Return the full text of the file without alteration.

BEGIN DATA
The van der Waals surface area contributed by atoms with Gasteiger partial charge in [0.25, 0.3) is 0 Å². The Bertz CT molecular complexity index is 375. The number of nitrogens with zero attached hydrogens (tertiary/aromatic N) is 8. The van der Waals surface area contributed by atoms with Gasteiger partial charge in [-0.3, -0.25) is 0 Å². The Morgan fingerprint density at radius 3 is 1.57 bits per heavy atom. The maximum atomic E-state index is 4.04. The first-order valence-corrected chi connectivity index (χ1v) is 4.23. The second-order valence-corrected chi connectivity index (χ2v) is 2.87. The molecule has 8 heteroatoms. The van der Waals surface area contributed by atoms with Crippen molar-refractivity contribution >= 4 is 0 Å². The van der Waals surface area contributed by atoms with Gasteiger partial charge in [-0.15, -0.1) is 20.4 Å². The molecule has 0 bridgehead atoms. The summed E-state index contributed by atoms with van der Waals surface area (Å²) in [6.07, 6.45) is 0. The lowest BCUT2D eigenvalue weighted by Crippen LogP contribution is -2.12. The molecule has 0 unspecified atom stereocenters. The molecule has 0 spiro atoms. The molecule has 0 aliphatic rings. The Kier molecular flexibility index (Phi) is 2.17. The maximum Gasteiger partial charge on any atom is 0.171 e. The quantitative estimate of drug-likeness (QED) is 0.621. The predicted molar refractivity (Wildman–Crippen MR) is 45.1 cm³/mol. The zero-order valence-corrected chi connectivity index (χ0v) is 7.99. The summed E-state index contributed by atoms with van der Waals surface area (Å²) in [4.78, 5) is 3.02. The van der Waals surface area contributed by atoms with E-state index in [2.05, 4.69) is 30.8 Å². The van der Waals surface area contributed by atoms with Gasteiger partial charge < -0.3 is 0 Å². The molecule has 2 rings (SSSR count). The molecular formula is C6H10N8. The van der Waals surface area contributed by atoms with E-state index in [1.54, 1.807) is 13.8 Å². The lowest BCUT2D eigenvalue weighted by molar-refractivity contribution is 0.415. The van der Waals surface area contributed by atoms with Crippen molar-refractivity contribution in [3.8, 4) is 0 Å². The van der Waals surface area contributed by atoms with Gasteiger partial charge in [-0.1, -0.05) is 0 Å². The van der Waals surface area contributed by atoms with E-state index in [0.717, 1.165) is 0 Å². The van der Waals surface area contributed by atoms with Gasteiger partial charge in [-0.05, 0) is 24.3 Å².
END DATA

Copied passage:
The van der Waals surface area contributed by atoms with Gasteiger partial charge in [0.25, 0.3) is 0 Å². The Bertz CT molecular complexity index is 375. The number of nitrogens with zero attached hydrogens (tertiary/aromatic N) is 8. The van der Waals surface area contributed by atoms with Gasteiger partial charge in [-0.3, -0.25) is 0 Å². The Morgan fingerprint density at radius 3 is 1.57 bits per heavy atom. The maximum atomic E-state index is 4.04. The first-order valence-corrected chi connectivity index (χ1v) is 4.23. The second-order valence-corrected chi connectivity index (χ2v) is 2.87. The molecule has 8 heteroatoms. The van der Waals surface area contributed by atoms with Crippen molar-refractivity contribution >= 4 is 0 Å². The van der Waals surface area contributed by atoms with Gasteiger partial charge in [-0.15, -0.1) is 20.4 Å². The molecule has 0 bridgehead atoms. The summed E-state index contributed by atoms with van der Waals surface area (Å²) in [6.07, 6.45) is 0. The lowest BCUT2D eigenvalue weighted by Crippen LogP contribution is -2.12. The molecule has 0 unspecified atom stereocenters. The molecule has 0 spiro atoms. The molecule has 0 aliphatic rings. The Kier molecular flexibility index (Phi) is 2.17. The maximum Gasteiger partial charge on any atom is 0.171 e. The quantitative estimate of drug-likeness (QED) is 0.621. The predicted molar refractivity (Wildman–Crippen MR) is 45.1 cm³/mol. The zero-order valence-corrected chi connectivity index (χ0v) is 7.99. The summed E-state index contributed by atoms with van der Waals surface area (Å²) in [4.78, 5) is 3.02. The van der Waals surface area contributed by atoms with E-state index in [2.05, 4.69) is 30.8 Å². The van der Waals surface area contributed by atoms with Gasteiger partial charge < -0.3 is 0 Å². The molecule has 2 rings (SSSR count). The molecular formula is C6H10N8. The van der Waals surface area contributed by atoms with E-state index in [1.54, 1.807) is 13.8 Å². The lowest BCUT2D eigenvalue weighted by molar-refractivity contribution is 0.415. The van der Waals surface area contributed by atoms with Crippen molar-refractivity contribution in [3.8, 4) is 0 Å². The van der Waals surface area contributed by atoms with Gasteiger partial charge in [-0.1, -0.05) is 0 Å². The van der Waals surface area contributed by atoms with E-state index in [0.717, 1.165) is 0 Å². The van der Waals surface area contributed by atoms with Gasteiger partial charge in [-0.05, 0) is 24.3 Å².